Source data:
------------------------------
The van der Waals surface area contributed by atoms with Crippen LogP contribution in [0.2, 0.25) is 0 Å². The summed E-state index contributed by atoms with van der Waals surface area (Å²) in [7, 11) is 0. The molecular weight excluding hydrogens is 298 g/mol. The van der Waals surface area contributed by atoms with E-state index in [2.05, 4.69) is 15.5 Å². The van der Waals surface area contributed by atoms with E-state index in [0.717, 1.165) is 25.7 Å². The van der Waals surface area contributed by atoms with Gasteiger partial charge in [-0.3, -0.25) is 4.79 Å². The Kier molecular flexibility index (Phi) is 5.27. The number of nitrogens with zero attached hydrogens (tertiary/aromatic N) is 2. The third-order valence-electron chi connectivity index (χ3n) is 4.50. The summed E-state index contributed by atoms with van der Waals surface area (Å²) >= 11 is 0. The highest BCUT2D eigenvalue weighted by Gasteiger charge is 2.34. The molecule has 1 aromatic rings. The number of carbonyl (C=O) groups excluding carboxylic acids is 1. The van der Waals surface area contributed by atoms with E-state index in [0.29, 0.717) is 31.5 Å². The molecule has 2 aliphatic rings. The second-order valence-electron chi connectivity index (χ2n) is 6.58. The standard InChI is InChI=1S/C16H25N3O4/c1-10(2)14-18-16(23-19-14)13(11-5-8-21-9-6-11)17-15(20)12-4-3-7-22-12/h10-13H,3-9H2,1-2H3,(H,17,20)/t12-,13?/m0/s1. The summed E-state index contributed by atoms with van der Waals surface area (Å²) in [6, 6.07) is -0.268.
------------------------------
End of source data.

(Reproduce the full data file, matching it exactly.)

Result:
The van der Waals surface area contributed by atoms with Crippen LogP contribution in [0.2, 0.25) is 0 Å². The summed E-state index contributed by atoms with van der Waals surface area (Å²) in [7, 11) is 0. The molecular weight excluding hydrogens is 298 g/mol. The van der Waals surface area contributed by atoms with E-state index in [2.05, 4.69) is 15.5 Å². The van der Waals surface area contributed by atoms with E-state index in [0.717, 1.165) is 25.7 Å². The van der Waals surface area contributed by atoms with Gasteiger partial charge in [-0.3, -0.25) is 4.79 Å². The Kier molecular flexibility index (Phi) is 5.27. The number of nitrogens with zero attached hydrogens (tertiary/aromatic N) is 2. The third-order valence-electron chi connectivity index (χ3n) is 4.50. The summed E-state index contributed by atoms with van der Waals surface area (Å²) >= 11 is 0. The highest BCUT2D eigenvalue weighted by Gasteiger charge is 2.34. The molecule has 1 aromatic rings. The number of carbonyl (C=O) groups excluding carboxylic acids is 1. The van der Waals surface area contributed by atoms with E-state index in [0.29, 0.717) is 31.5 Å². The molecule has 2 aliphatic rings. The second-order valence-electron chi connectivity index (χ2n) is 6.58. The standard InChI is InChI=1S/C16H25N3O4/c1-10(2)14-18-16(23-19-14)13(11-5-8-21-9-6-11)17-15(20)12-4-3-7-22-12/h10-13H,3-9H2,1-2H3,(H,17,20)/t12-,13?/m0/s1. The summed E-state index contributed by atoms with van der Waals surface area (Å²) in [6, 6.07) is -0.268.